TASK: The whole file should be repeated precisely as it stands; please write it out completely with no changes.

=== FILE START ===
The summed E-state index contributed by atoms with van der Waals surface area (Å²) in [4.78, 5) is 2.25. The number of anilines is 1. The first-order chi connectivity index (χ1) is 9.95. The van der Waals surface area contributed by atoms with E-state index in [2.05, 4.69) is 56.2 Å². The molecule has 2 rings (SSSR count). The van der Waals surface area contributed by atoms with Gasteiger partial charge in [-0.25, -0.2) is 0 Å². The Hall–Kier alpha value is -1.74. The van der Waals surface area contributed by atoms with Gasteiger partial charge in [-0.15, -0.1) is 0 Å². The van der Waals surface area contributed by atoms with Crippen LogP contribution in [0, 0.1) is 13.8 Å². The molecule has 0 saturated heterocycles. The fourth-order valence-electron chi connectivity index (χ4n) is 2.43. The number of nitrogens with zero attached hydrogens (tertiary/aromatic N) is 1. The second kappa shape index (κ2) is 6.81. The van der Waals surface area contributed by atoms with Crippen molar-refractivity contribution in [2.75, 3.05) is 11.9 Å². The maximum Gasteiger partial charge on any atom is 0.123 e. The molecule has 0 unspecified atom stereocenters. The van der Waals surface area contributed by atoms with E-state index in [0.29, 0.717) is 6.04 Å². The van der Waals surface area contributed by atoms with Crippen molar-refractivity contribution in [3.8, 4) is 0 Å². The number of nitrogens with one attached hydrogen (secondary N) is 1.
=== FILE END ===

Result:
The summed E-state index contributed by atoms with van der Waals surface area (Å²) in [4.78, 5) is 2.25. The number of anilines is 1. The first-order chi connectivity index (χ1) is 9.95. The van der Waals surface area contributed by atoms with E-state index in [2.05, 4.69) is 56.2 Å². The molecule has 2 rings (SSSR count). The van der Waals surface area contributed by atoms with Gasteiger partial charge in [-0.25, -0.2) is 0 Å². The Hall–Kier alpha value is -1.74. The van der Waals surface area contributed by atoms with Gasteiger partial charge in [-0.15, -0.1) is 0 Å². The van der Waals surface area contributed by atoms with Crippen LogP contribution in [0, 0.1) is 13.8 Å². The molecule has 0 saturated heterocycles. The fourth-order valence-electron chi connectivity index (χ4n) is 2.43. The number of nitrogens with zero attached hydrogens (tertiary/aromatic N) is 1. The second kappa shape index (κ2) is 6.81. The van der Waals surface area contributed by atoms with Crippen molar-refractivity contribution in [2.75, 3.05) is 11.9 Å². The maximum Gasteiger partial charge on any atom is 0.123 e. The molecule has 0 unspecified atom stereocenters. The van der Waals surface area contributed by atoms with E-state index in [0.29, 0.717) is 6.04 Å². The van der Waals surface area contributed by atoms with Crippen molar-refractivity contribution in [3.8, 4) is 0 Å². The number of nitrogens with one attached hydrogen (secondary N) is 1.